Between the two of them, I had nearly thirty years of partnership/marriage whatever term you want to use for it. I wrote a sermon a few years back, before the Obergefell decision, on the word marriage as applied to gay couples and how our inexact language uses a single word in law for two radically different constructs -a civil contract that defines a family unit in the eyes of the state and a sacred covenant that defines a union in the eyes of a church. The pro gay marriage forces were fighting for the contract. The anti gay marriage forces were fighting to protect the covenant. They’re still talking at each other rather than to each other so I don’t believe for a moment that this particular war is at an end. I miss the coupled state, having been out of it now for three years, but I don’t know if I want to do the work necessary to get back in to one.

Keeping a gay male relationship alive and solid is difficult. There aren’t a lot of supports and foundations for it within either gay culture or straight culture. One believes that you should be free to find the next hot thing, the other believes that you’re intruding on sacred ground in some sort of burlesque. This requires two men in union with each other to have to pour enormous resources in terms of emotional energy into the relationship and to be willing to make sacrifices to their socialized roles for the good of the unit. It’s very hard. I have nothing but admiration for my friends who have managed to do it over the years because I know just how much work they have to do behind closed doors and nothing but sympathy for my other friends who can’t overcome all of the obstacles and make it work over time. I’m never going to say never in regards to a potential third husband, but I have no plans to start looking in the near future. There’s a number of hoops any potential candidate would have to jump through and I know I’m not going to just settle to have someone in my life. Maybe I’m a victim of Mona’s Law from Tales of the City as defined by Armistead Maupin – you can have a hot lover, a hot job, and a hot apartment but you can’t have all three at once. I’ve got the job and housing covered so the third might be asking a little too much of the universe at the moment. If I do find someone, going back to Mouse and Tales of the City, I just would like someone with whom I could buy a Christmas tree.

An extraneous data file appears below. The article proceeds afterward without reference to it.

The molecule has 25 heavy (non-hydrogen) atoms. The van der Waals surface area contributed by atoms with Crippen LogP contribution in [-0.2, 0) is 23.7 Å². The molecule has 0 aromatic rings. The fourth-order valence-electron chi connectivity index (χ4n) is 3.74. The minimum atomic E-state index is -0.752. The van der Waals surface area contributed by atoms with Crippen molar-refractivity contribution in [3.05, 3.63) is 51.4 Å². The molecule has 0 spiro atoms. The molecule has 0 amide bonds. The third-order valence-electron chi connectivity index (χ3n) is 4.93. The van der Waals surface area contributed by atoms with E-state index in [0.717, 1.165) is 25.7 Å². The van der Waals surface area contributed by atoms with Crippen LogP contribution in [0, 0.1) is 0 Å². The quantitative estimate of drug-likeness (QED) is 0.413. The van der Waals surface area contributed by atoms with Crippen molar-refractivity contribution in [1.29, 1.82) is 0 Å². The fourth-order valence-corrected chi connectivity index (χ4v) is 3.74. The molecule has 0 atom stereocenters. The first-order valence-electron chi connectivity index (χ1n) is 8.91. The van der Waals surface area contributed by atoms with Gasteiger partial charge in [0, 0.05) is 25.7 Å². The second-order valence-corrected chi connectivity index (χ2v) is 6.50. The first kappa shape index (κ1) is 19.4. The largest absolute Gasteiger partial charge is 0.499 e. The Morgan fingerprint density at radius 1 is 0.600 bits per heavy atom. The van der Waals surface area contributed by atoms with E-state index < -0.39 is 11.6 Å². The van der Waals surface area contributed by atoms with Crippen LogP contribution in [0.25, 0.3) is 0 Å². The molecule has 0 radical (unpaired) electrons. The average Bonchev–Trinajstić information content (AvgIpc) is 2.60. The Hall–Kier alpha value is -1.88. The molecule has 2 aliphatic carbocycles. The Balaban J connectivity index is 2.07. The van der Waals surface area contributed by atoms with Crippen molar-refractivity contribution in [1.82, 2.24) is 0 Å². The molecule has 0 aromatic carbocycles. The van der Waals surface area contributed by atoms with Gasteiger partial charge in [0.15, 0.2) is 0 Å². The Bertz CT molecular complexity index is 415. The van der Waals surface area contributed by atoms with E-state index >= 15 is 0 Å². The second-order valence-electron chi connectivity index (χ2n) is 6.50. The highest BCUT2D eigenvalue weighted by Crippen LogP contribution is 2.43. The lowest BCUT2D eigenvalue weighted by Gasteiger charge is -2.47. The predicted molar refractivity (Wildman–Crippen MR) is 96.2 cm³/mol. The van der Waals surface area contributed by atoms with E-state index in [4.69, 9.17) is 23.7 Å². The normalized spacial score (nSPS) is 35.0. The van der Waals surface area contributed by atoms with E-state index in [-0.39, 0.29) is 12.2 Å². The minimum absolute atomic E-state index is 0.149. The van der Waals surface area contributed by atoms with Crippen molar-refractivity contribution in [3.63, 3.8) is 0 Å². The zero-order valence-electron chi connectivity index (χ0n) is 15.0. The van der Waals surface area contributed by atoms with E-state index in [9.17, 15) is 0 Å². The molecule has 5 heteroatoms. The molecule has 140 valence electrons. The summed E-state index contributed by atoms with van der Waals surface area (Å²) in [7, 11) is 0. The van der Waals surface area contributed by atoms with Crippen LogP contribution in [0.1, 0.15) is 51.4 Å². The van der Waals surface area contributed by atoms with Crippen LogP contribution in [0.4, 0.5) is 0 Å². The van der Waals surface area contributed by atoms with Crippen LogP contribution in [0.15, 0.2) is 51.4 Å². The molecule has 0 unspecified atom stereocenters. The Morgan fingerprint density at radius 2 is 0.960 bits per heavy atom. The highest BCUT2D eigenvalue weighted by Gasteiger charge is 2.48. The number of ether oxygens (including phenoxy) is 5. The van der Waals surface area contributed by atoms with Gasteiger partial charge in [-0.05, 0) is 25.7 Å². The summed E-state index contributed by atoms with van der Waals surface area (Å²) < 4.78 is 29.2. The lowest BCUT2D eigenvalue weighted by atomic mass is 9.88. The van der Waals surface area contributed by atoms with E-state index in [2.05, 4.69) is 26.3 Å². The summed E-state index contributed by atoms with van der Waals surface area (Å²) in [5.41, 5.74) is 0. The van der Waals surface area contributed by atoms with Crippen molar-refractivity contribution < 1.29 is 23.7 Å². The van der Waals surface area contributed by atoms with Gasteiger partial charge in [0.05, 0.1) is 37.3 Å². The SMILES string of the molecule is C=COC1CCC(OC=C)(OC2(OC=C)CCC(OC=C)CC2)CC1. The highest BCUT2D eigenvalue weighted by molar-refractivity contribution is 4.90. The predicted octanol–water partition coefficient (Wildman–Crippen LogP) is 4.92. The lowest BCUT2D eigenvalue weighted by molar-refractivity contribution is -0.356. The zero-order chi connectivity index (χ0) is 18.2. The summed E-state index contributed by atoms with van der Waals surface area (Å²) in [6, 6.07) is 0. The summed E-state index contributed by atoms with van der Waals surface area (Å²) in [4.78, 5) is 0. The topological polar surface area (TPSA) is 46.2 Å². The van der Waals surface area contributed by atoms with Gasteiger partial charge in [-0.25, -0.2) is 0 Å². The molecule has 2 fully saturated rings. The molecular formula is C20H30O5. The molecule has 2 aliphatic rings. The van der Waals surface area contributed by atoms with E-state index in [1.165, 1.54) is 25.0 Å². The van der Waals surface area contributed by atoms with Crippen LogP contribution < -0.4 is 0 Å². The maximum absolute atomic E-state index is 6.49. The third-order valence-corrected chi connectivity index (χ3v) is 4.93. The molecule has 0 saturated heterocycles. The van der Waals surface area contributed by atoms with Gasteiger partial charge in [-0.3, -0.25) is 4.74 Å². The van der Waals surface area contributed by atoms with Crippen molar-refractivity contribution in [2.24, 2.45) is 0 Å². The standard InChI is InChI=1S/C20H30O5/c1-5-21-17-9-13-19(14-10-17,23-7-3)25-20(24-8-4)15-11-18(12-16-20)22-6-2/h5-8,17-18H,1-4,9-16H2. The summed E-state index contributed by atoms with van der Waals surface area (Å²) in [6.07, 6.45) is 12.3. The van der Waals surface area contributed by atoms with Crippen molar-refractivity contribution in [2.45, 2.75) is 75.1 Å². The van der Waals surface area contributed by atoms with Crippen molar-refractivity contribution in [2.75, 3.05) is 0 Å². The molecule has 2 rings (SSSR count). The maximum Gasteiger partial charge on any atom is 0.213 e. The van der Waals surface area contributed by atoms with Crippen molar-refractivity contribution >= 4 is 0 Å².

Sleep well, both Steve and Tommy, and know that I am forever richer and better for having been yours.